COLLEGE STATION — A group of youngsters will team with Habitat for Humanity Oct. 5 to plant a “kitchen garden” in the backyards of two homes in Bryan.
The Junior Master Gardeners 4-H club will work with Habitat homeowners to build and plant 4-foot-by-8-foot beds, organizers said.
“We piloted a successful service project last year with Habitat for Humanity,” said Randy Seagraves, Texas A&M AgriLife Extension Service’s Junior Master Gardeners curriculum coordinator. “The group learned about, planned, solicited support and installed a Habitat Home Kitchen Garden for a homeowner in Bryan. It proved to be a such a worthwhile experience that we are installing two gardens this year.”
Habitat for Humanity officials noted that “Americans’ diets, particularly those of low-income households, fall short of recommendations in the quantity of fruits and vegetables consumed.”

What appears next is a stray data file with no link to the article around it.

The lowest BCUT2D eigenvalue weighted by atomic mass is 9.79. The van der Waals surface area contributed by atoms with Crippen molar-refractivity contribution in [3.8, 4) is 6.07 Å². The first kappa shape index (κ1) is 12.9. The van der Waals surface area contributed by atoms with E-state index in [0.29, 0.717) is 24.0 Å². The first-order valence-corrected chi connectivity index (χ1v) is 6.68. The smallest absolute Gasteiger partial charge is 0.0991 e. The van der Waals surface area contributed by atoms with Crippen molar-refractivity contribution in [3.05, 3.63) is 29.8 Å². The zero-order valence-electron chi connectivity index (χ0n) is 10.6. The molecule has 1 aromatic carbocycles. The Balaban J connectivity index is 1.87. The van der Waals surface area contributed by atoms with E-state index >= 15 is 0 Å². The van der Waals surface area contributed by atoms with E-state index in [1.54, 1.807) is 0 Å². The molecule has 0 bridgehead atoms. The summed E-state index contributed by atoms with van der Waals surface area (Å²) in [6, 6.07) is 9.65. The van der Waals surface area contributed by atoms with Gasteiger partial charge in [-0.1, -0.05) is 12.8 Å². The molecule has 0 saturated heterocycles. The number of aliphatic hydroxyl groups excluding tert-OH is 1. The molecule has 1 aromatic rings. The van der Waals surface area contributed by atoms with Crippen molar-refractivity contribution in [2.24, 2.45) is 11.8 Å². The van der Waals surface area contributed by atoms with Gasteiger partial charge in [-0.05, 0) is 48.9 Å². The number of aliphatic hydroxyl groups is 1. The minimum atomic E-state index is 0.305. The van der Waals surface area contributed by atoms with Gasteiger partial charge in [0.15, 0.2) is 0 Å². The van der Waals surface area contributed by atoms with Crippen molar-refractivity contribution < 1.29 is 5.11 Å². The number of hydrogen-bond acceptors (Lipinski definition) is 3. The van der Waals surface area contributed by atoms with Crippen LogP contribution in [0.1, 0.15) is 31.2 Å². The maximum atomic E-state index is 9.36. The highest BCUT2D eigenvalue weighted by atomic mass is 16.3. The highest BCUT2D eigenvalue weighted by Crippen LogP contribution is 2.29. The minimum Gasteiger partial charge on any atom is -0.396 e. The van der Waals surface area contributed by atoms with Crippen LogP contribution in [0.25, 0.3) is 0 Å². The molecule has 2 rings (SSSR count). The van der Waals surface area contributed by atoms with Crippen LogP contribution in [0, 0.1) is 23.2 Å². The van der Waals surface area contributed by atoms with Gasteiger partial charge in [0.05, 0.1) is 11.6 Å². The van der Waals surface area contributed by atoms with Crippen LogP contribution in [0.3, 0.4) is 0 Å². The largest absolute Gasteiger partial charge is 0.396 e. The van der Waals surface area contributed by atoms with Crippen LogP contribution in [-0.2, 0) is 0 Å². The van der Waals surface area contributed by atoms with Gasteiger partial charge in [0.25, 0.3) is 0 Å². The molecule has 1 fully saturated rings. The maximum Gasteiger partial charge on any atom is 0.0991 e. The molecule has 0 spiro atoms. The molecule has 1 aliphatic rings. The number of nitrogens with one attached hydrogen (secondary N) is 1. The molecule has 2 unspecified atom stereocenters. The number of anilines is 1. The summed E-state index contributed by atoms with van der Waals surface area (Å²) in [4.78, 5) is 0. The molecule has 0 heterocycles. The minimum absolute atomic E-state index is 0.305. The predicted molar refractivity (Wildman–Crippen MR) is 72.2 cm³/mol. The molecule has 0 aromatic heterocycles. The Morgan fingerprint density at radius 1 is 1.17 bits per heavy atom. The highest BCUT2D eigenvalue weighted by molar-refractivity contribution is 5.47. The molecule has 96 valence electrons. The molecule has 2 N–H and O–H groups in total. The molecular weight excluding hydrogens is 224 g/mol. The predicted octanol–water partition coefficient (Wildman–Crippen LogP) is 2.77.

“The long term health impact of diets lacking nutrition is significant,” said Ryan Pierce, Habitat for Humanity director of communications in Bryan. “Some primary reasons why people do not choose to include more fruits and vegetables with meals include lack of availability, cost, personal preference or a lack of understanding of our nutritional needs. A garden in the backyard can resolve many of those issues.”
Research also shows that if a child has the experience of growing something in the garden, they are more likely to eat it and adopt it into their diet, Seagraves noted.
The cost of installing a fall kitchen garden, he said, is about $240. The crew uses pine boards and wood screws to build a box and fill it with about 10 bags of garden soil. Suitable vegetables for fall growth include broccoli, bok choy, cauliflower, kale, green onions, carrots, radishes, spinach, lettuce and swiss chard, he said. The plants typically begin yielding edibles produce within four weeks and can supply food for 10 weeks, Seagraves said.
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